In many industries, there’s a tendency to think of marketing as a niche part of a business. Sales, finance, and operations are often characterized as core to a business' success, while marketing is thought of as secondary and supplementary.
The truth of the matter is that, often, this is the marketers’ own fault. Too often, the approach of marketing departments is to focus in on the tactics of our work—design, content, style, analytics, etc. By our nature, marketers are creative, detail-oriented people who revel in the promotional art we work to create. It’s no wonder, then, that senior marketing leaders forget that they must translate the results of marketing into relevant information for others in the company.
Marketers should think like CEOs
In a corporate setting, the best marketing leaders realize they have far more to do with the CEO and sales directors of a company than they do with their own creative staff. The questions that should keep marketing directors up at night are the same quandaries that most CEOs deal with on a daily basis. And they all center on positioning.
When CEOs ask themselves, “Is my company positioned for growth?” marketers should be asking, “How does my company’s position generate better leads and drive more sales?” These are questions that require strategizing, knowledge of one’s customers, and a deep understanding of the company’s underlying value.
Marketers should also work like Social Scientists
In other words, marketers can’t just be the creative strategists behind a company’s branding. They must also be like a social scientist whose deepest interests are invested in understanding and reconstructing the company’s target audience to enhance sales.
However, very few marketers are trained to be social scientists. We are artists, salespeople, designers, and analysts. But traditional marketing hasn’t ever seriously sought out social theorists and cognitive researchers. That’s why marketers need to start borrowing.
In the following list, I’ve provided four strategies from anthropology that every marketer could use to construct better target personas for his/her company. If the goal of a company is to understand its audiences on a qualitative level, then there’s no better science than the thick description of ethnography. By borrowing ethnographic methods to do company positioning, marketers will be able to more fully understand their personas’ strengths, needs, and weaknesses.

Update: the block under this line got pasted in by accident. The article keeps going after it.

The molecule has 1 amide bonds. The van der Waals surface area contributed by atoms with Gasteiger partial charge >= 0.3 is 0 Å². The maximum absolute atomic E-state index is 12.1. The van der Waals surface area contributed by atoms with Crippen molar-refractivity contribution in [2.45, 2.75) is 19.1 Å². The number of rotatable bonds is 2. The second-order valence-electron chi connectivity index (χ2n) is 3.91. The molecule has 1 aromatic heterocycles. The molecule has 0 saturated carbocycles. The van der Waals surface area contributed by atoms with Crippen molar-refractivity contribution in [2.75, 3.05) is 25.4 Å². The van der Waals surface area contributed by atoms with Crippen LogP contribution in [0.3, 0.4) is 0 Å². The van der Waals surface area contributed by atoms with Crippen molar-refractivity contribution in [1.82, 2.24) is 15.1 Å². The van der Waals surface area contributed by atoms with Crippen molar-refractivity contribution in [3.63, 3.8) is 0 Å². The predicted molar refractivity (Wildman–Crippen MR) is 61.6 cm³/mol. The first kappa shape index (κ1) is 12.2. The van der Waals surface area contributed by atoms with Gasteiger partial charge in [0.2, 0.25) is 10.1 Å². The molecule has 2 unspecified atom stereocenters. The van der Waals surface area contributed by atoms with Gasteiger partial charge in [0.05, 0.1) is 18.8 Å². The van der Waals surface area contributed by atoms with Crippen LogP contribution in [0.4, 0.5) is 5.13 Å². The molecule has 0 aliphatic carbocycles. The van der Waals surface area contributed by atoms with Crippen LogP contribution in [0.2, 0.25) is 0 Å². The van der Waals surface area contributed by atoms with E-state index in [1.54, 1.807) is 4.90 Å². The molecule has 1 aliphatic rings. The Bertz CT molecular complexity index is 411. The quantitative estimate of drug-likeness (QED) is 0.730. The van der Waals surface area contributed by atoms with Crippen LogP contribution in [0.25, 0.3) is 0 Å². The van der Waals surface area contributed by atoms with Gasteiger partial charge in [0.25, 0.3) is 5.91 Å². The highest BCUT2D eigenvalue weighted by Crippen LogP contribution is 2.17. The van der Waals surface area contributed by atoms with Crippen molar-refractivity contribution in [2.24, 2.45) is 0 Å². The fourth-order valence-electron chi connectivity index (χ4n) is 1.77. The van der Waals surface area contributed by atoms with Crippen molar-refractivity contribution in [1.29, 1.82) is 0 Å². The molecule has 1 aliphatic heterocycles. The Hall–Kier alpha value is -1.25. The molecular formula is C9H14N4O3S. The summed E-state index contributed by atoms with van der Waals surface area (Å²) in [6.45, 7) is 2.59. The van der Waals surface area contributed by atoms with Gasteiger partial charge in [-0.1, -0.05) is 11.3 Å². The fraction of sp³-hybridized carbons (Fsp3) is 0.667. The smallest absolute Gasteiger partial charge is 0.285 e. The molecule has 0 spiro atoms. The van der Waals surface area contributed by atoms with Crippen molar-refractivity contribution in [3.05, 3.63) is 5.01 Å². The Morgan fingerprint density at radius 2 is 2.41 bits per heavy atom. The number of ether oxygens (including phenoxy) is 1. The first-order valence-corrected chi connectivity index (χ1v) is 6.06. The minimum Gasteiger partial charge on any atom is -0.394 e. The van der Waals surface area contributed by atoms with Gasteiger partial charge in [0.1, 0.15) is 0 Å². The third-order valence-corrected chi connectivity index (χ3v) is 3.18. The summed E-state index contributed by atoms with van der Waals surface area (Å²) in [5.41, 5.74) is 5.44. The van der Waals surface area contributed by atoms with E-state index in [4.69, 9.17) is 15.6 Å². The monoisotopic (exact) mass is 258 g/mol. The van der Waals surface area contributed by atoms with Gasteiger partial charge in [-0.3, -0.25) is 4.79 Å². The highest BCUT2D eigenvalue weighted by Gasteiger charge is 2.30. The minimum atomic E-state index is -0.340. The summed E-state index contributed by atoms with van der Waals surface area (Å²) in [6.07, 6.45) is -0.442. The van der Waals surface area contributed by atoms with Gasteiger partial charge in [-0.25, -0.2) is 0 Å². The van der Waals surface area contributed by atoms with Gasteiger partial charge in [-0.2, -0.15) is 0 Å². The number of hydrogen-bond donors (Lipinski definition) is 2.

What Can Marketers Learn from Ethnography?
1. Participant observation.
In junior high we heard about scientific methods of observation with blind studies, double-blind, etc. Well, ethnography takes a very different approach. Rather than just observing, anthropologists dive straight in and participate while observing. So, for example, imagine you work for a manufacturing company that creates metal hardware for a variety of furniture types, like desks, cabinets, etc. You sell directly to furniture companies already, but you want to grow your current customer base quickly. In order to develop better messaging, you could work with your current clients to do in-depth participant observation in their sales department. Volunteer to work alongside their sales force to understand exactly what their needs timeline is like. Record notes on how the sales process works, who has real decision-making power, and why. This kind of research takes time and commitment, but it can lead to powerful results for the long-term.